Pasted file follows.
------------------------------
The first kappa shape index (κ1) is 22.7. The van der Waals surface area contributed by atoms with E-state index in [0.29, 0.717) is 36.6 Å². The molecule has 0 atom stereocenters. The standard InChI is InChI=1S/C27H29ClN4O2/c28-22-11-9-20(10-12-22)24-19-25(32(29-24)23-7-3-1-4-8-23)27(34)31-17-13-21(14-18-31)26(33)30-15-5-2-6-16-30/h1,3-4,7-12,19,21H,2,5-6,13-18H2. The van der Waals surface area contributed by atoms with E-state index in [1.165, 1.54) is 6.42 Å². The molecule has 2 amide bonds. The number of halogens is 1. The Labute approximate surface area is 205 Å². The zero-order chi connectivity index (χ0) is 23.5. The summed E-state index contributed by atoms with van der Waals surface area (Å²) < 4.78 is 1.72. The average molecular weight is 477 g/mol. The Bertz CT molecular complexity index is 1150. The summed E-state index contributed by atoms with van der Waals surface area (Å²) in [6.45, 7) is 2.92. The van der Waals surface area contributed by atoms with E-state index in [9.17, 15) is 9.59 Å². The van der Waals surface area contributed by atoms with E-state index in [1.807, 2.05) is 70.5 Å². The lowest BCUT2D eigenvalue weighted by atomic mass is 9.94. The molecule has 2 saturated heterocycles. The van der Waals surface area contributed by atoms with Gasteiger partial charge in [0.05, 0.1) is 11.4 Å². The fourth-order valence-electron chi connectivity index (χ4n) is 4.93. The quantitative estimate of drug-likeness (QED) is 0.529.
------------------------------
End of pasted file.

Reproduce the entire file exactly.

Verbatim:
The first kappa shape index (κ1) is 22.7. The van der Waals surface area contributed by atoms with E-state index in [0.29, 0.717) is 36.6 Å². The molecule has 0 atom stereocenters. The standard InChI is InChI=1S/C27H29ClN4O2/c28-22-11-9-20(10-12-22)24-19-25(32(29-24)23-7-3-1-4-8-23)27(34)31-17-13-21(14-18-31)26(33)30-15-5-2-6-16-30/h1,3-4,7-12,19,21H,2,5-6,13-18H2. The van der Waals surface area contributed by atoms with E-state index in [1.165, 1.54) is 6.42 Å². The molecule has 2 amide bonds. The number of halogens is 1. The Labute approximate surface area is 205 Å². The zero-order chi connectivity index (χ0) is 23.5. The summed E-state index contributed by atoms with van der Waals surface area (Å²) < 4.78 is 1.72. The average molecular weight is 477 g/mol. The Bertz CT molecular complexity index is 1150. The summed E-state index contributed by atoms with van der Waals surface area (Å²) in [6.45, 7) is 2.92. The van der Waals surface area contributed by atoms with E-state index in [9.17, 15) is 9.59 Å². The van der Waals surface area contributed by atoms with E-state index in [1.807, 2.05) is 70.5 Å². The lowest BCUT2D eigenvalue weighted by atomic mass is 9.94. The molecule has 2 saturated heterocycles. The van der Waals surface area contributed by atoms with Gasteiger partial charge in [0.05, 0.1) is 11.4 Å². The fourth-order valence-electron chi connectivity index (χ4n) is 4.93. The quantitative estimate of drug-likeness (QED) is 0.529.